And even this beautiful run remained fish and almost bug-less:
So there was only one thing left to do: go back to a spot already fished with the dynamic duo at higher water and try again. When I got to the spot, flows were down considerably. It was easier to get across to the spot I needed to fish. Some exploratory streamer casts rose no fish. Then I saw it–huge rises. Large fish–pink bellies. Like the bricks of brookies I had scored here in previous spring. I was started to feel better about coming here three weeks earlier with several feet of snow on the ground. Repeated changing of dry flies, fished wet, produced nothing.The soft hackles I tried to fish in the surface were like prayers to an absent deity. I was right on the spots. It was getting dark. So I took out the mysterious “White Ranger” fly I had acquired from the Yank in a parking-lot trade that looked like a drug deal gone right. On the third drift, the strike indicator jiggled and the hook was set. After a fight with three runs, a nice wild brook trout was in the net. I hope there are more to come:
The temperatures have dropped at night and flows are reasonable. Time is short, however, so I could make only a quick jaunt to nearby waters:
You can see the soft water to the right; not visible from the photo is the strong rapid to the left. Perfect holding water for brown trout sitting at the seam of the side eddy and the main flow. Several casts with a Woods Special streamer, dead drifted from middle of the rapid to the right—this was the method. I experimented with different speeds on the retrieve. One one retrieve, I felt as if I had dragged the streamer over a flat rock near the surface—except there were no rocks. I took this to be a gentle hit or bump. So I decided to retrieve more aggressively on the next cast. Fish in the fall seem more aggressive both to hand and in the water, and whether they are spawning or not, they are fattening up for the cold to come. You can sometimes startle them into an aggressive strike. After a strong retrieve and dead spot before the next one, BAM. This brown trout went airborne twice:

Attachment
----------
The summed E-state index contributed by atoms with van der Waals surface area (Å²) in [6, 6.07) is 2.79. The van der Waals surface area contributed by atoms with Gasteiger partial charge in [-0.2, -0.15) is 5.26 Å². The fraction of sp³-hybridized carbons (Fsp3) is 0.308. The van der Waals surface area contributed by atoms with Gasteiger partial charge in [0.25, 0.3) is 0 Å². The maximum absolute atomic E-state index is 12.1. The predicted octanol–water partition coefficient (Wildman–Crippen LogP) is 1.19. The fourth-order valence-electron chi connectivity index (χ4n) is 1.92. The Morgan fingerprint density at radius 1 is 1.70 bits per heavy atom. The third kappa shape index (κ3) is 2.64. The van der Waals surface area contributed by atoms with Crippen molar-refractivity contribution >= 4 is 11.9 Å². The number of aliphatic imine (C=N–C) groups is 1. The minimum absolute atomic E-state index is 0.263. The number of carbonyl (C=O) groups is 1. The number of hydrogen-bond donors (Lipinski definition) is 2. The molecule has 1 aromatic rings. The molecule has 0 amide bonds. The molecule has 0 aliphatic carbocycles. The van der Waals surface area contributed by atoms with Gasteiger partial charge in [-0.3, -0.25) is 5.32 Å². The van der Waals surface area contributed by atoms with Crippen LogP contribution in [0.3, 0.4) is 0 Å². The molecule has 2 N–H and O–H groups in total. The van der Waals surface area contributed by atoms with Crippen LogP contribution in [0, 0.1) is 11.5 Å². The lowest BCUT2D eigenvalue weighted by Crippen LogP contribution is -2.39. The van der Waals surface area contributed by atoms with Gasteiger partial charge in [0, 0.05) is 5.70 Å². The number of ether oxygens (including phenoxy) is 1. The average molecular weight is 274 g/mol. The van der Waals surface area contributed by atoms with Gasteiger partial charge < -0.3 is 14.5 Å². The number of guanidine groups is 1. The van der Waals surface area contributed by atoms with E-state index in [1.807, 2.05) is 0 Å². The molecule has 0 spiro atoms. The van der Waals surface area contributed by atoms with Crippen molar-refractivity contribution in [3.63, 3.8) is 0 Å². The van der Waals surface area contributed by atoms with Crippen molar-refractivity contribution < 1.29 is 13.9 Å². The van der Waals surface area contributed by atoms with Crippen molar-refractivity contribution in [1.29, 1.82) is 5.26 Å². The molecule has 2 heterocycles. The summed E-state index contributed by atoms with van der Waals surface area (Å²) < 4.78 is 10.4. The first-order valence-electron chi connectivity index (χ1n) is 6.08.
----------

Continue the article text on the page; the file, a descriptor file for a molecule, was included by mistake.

There’s only one moral to this story—get out and fish no matter what. After that one, I spent the rest of the day exploring new spots on this stretch, and I was confirmed in my suspicions by discovering another fly fisherman in the spot I had coveted. He was friendly, and had done well there—nada for me toward dark, when I had to leave.
Let’s hope Mr. Jumping Brown above was not my last fish in Maine for 2013!
Our niece from Italy and her Princess Mother and Contessa Sister (as we call them). Amberini was fresh from a trip to Pinecrest Lake in California, where she caught this beauty:
You can tell she was ready to go rafting in Maine with the family: